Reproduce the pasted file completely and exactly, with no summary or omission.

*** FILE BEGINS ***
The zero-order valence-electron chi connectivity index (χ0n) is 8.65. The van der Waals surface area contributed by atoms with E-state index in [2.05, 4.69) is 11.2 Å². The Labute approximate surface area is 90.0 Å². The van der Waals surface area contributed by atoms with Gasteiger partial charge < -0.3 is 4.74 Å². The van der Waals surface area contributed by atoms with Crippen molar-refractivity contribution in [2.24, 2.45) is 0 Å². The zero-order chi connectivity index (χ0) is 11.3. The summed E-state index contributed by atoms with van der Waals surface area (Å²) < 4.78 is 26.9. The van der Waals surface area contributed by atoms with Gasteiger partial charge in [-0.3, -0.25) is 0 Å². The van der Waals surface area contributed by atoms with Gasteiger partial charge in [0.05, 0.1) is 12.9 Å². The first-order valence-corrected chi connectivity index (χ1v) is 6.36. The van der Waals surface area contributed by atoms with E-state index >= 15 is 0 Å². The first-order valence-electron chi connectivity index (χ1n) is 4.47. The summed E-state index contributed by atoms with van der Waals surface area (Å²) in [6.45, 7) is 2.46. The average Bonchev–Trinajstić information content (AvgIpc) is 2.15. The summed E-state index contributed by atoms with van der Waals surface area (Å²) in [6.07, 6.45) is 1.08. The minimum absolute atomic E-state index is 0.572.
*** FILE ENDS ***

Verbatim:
The zero-order valence-electron chi connectivity index (χ0n) is 8.65. The van der Waals surface area contributed by atoms with E-state index in [2.05, 4.69) is 11.2 Å². The Labute approximate surface area is 90.0 Å². The van der Waals surface area contributed by atoms with Gasteiger partial charge < -0.3 is 4.74 Å². The van der Waals surface area contributed by atoms with Crippen molar-refractivity contribution in [2.24, 2.45) is 0 Å². The zero-order chi connectivity index (χ0) is 11.3. The summed E-state index contributed by atoms with van der Waals surface area (Å²) < 4.78 is 26.9. The van der Waals surface area contributed by atoms with Gasteiger partial charge in [-0.3, -0.25) is 0 Å². The van der Waals surface area contributed by atoms with Gasteiger partial charge in [0.05, 0.1) is 12.9 Å². The first-order valence-corrected chi connectivity index (χ1v) is 6.36. The van der Waals surface area contributed by atoms with E-state index >= 15 is 0 Å². The first-order valence-electron chi connectivity index (χ1n) is 4.47. The summed E-state index contributed by atoms with van der Waals surface area (Å²) in [6.45, 7) is 2.46. The average Bonchev–Trinajstić information content (AvgIpc) is 2.15. The summed E-state index contributed by atoms with van der Waals surface area (Å²) in [6.07, 6.45) is 1.08. The minimum absolute atomic E-state index is 0.572.